Workout Routines for Men to Get Cut but Not Huge

Getting cut requires attention to detail with your training and diet.
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To get that 'cut' look, you need low levels of body fat to expose your muscle definition. Cutting actually has more to do with your diet, than how you train. A cutting routine is remarkably similar to a bulking routine, only with a little more emphasis on cardiovascular work and with some extra high-intensity fat-burning techniques added in too. Keep your training intensity high and aim to progress from session to session.

Weight Training Guidelines

One of the biggest myths in the training industry is that you need to lift light weights for high-reps to get cut and heavy weights for low-reps to build muscle and strength. Most bodybuilders actually lift moderately heavy weights for high-reps, notes trainer Justin Rivelli. According to the guidelines set by the American College of Sports Medicine, sets of eight to 12 reps builds strength and power, while sets of 15 to 20 increase your muscular endurance. Toning a muscle or getting ripped and cut has very little to do with your sets, reps and weights and much more to do with how hard you work.

Weight Training Program

Even if you don't want to build big muscles, weight training will help preserve muscle tissue and make you look more defined. Full-body workouts are the most effective for burning fat as they create a higher calorie burn, according to trainer Shannon Clark of Pick six exercises in each workout -- two lower-body moves and four upper-body moves. A sample workout could be dumbbell lunges, lying leg curls, barbell shoulder presses, push-ups, pull-ups and cable rows. Perform three to four sets of eight to 12 reps on each using a weight that you can just about complete each set with good form with. Leave 48 to 72 hours between sessions and aim to lift heavier or perform more reps and sets each session.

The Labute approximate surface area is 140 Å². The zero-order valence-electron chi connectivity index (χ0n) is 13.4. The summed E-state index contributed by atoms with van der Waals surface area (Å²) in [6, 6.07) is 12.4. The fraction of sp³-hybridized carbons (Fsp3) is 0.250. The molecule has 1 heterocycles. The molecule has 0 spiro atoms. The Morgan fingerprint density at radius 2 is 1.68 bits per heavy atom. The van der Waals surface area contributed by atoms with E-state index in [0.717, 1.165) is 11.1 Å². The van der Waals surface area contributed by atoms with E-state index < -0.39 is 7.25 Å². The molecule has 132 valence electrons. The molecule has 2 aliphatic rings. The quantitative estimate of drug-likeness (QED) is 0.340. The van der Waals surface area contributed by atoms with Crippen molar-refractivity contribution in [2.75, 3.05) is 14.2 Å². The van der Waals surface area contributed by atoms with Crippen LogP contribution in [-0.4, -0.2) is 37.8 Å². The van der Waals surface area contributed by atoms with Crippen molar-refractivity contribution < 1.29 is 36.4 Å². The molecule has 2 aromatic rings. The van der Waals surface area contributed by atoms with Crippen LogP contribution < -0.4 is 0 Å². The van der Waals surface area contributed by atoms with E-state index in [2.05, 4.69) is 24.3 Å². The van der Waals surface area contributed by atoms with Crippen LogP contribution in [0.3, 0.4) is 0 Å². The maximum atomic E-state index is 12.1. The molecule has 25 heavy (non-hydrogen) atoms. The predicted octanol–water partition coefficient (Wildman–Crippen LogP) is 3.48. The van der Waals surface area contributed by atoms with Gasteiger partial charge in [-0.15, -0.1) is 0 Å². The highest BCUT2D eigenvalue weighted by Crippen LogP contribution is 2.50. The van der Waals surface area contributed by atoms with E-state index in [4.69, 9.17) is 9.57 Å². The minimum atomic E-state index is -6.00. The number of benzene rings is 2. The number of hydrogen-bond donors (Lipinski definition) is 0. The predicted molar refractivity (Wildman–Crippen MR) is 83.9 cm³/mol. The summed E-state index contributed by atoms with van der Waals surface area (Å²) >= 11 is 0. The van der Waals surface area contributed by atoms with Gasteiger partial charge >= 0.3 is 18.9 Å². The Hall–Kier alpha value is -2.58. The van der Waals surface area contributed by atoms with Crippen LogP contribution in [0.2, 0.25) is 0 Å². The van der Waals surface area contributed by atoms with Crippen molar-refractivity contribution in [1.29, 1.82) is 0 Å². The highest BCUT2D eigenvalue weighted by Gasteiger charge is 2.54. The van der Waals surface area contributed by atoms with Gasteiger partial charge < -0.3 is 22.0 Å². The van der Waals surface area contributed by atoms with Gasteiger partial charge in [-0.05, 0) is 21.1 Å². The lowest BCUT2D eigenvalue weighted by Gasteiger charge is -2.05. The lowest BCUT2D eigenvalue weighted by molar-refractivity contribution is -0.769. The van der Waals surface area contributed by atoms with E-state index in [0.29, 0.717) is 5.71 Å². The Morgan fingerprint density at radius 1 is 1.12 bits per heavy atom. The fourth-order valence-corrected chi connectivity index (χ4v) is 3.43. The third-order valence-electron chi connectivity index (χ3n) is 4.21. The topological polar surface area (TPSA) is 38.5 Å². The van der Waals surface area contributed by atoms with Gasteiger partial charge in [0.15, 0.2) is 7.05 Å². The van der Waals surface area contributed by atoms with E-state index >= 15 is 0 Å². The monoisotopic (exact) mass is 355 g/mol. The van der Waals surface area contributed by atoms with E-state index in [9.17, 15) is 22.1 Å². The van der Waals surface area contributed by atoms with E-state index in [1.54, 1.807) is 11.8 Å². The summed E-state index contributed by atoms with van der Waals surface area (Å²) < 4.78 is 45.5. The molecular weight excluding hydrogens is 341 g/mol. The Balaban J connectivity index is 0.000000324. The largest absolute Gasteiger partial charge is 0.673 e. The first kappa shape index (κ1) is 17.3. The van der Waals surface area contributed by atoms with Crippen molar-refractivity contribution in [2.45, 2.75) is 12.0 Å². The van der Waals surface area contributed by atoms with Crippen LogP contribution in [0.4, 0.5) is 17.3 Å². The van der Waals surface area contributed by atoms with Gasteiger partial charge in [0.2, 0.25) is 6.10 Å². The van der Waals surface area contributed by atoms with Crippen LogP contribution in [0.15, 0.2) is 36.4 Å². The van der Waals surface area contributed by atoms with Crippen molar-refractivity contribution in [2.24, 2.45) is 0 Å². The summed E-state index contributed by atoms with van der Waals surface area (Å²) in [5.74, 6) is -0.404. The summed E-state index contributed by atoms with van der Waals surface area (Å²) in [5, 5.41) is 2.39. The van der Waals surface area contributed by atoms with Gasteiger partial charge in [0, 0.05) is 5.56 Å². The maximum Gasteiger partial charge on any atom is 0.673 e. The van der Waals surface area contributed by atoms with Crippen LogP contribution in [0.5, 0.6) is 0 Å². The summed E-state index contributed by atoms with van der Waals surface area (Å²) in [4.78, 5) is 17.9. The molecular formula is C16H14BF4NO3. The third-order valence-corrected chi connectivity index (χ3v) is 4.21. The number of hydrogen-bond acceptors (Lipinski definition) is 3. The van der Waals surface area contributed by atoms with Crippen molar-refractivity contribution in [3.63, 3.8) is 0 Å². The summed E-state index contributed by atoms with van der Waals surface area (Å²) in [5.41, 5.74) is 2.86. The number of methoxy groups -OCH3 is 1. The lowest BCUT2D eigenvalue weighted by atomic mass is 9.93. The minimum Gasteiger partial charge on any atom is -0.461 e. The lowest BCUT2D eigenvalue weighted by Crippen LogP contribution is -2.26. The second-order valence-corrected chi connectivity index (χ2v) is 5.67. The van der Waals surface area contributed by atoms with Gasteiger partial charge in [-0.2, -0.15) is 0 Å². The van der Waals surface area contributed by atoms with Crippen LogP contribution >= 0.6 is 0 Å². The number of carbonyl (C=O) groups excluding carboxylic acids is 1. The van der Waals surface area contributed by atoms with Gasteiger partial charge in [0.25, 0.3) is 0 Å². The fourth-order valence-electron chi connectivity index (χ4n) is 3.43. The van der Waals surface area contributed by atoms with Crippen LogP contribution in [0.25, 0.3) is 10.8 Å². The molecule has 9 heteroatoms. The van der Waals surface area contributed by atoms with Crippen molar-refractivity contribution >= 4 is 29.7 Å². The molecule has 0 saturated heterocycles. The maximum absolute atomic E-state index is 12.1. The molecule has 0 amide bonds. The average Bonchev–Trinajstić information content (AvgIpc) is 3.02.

Cardio aids cutting by increasing your calorie burn. The first type of cardio is steady state cardio, which could be going for a jog, a steady cycle ride or hitting a cardio machine at the gym at a moderate pace for 30 to 60 minutes. Alternatively, you have interval training, which combines short bursts of all-out maximum effort with longer periods of steady work. Both types are effective, but high-intensity intervals raise your metabolic rate higher than steady state and may be more beneficial for fat loss, according to the IDEA Health and Fitness Association. Nutritionist and diet coach Dr. Layne Norton recommends one to two high-intensity sessions per week, though you can add in extra steady state sessions if your fat loss begins to plateau and you need an extra calorie burn boost.


The main factor in getting cut besides training is your diet. To shed body fat you need to consume fewer calories than you burn, to force your body to turn to its fat stores for energy. Your cardio and weight training take care of this to a degree, by increasing your output, but you also need to cut your intake. Reduce your calories slightly to the stage where you're losing around 1 to 1-1/2 pounds per week -- any more than this and you're likely losing muscle tissue, not fat, advises Norton. This calorie deficit will also ensure you're not giving your body enough nutrients to build muscle, so you needn't worry about getting too big and bulky.

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